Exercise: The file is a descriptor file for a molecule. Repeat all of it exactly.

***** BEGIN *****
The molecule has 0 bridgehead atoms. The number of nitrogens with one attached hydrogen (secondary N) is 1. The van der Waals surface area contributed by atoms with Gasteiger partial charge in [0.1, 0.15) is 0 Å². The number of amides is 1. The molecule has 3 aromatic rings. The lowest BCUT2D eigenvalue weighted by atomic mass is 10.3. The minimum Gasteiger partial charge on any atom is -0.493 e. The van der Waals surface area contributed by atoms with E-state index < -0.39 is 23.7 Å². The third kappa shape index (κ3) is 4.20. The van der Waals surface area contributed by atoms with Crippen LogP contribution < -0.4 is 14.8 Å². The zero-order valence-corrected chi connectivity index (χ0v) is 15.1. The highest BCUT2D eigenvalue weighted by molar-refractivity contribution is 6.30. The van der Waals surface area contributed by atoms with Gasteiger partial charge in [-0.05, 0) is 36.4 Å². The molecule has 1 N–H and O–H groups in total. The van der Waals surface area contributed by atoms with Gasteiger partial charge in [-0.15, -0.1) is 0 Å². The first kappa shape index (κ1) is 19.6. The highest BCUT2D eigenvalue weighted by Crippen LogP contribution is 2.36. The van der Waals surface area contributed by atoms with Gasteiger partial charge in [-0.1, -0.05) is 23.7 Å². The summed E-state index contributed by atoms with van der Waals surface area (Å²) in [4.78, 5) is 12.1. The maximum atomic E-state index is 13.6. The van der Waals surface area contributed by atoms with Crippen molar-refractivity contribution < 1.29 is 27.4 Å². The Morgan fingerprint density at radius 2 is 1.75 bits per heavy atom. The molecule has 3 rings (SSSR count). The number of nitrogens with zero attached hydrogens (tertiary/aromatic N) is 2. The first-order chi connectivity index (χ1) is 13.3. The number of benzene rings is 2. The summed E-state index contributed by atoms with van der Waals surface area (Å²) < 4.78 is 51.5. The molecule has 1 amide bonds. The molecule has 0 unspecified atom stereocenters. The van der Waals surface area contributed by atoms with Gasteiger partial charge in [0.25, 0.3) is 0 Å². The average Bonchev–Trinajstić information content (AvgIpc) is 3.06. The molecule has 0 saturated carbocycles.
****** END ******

The molecule has 0 bridgehead atoms. The number of nitrogens with one attached hydrogen (secondary N) is 1. The van der Waals surface area contributed by atoms with Gasteiger partial charge in [0.1, 0.15) is 0 Å². The number of amides is 1. The molecule has 3 aromatic rings. The lowest BCUT2D eigenvalue weighted by atomic mass is 10.3. The minimum Gasteiger partial charge on any atom is -0.493 e. The van der Waals surface area contributed by atoms with E-state index < -0.39 is 23.7 Å². The third kappa shape index (κ3) is 4.20. The van der Waals surface area contributed by atoms with Crippen LogP contribution < -0.4 is 14.8 Å². The zero-order valence-corrected chi connectivity index (χ0v) is 15.1. The highest BCUT2D eigenvalue weighted by molar-refractivity contribution is 6.30. The van der Waals surface area contributed by atoms with Gasteiger partial charge in [-0.05, 0) is 36.4 Å². The molecule has 1 N–H and O–H groups in total. The van der Waals surface area contributed by atoms with Gasteiger partial charge in [-0.15, -0.1) is 0 Å². The first kappa shape index (κ1) is 19.6. The highest BCUT2D eigenvalue weighted by Crippen LogP contribution is 2.36. The van der Waals surface area contributed by atoms with Gasteiger partial charge in [-0.1, -0.05) is 23.7 Å². The summed E-state index contributed by atoms with van der Waals surface area (Å²) in [4.78, 5) is 12.1. The maximum atomic E-state index is 13.6. The van der Waals surface area contributed by atoms with Crippen molar-refractivity contribution < 1.29 is 27.4 Å². The Morgan fingerprint density at radius 2 is 1.75 bits per heavy atom. The molecule has 3 rings (SSSR count). The number of nitrogens with zero attached hydrogens (tertiary/aromatic N) is 2. The first-order chi connectivity index (χ1) is 13.3. The number of benzene rings is 2. The summed E-state index contributed by atoms with van der Waals surface area (Å²) < 4.78 is 51.5. The molecule has 1 amide bonds. The molecule has 0 unspecified atom stereocenters. The van der Waals surface area contributed by atoms with Gasteiger partial charge in [0.25, 0.3) is 0 Å². The average Bonchev–Trinajstić information content (AvgIpc) is 3.06. The molecule has 0 saturated carbocycles.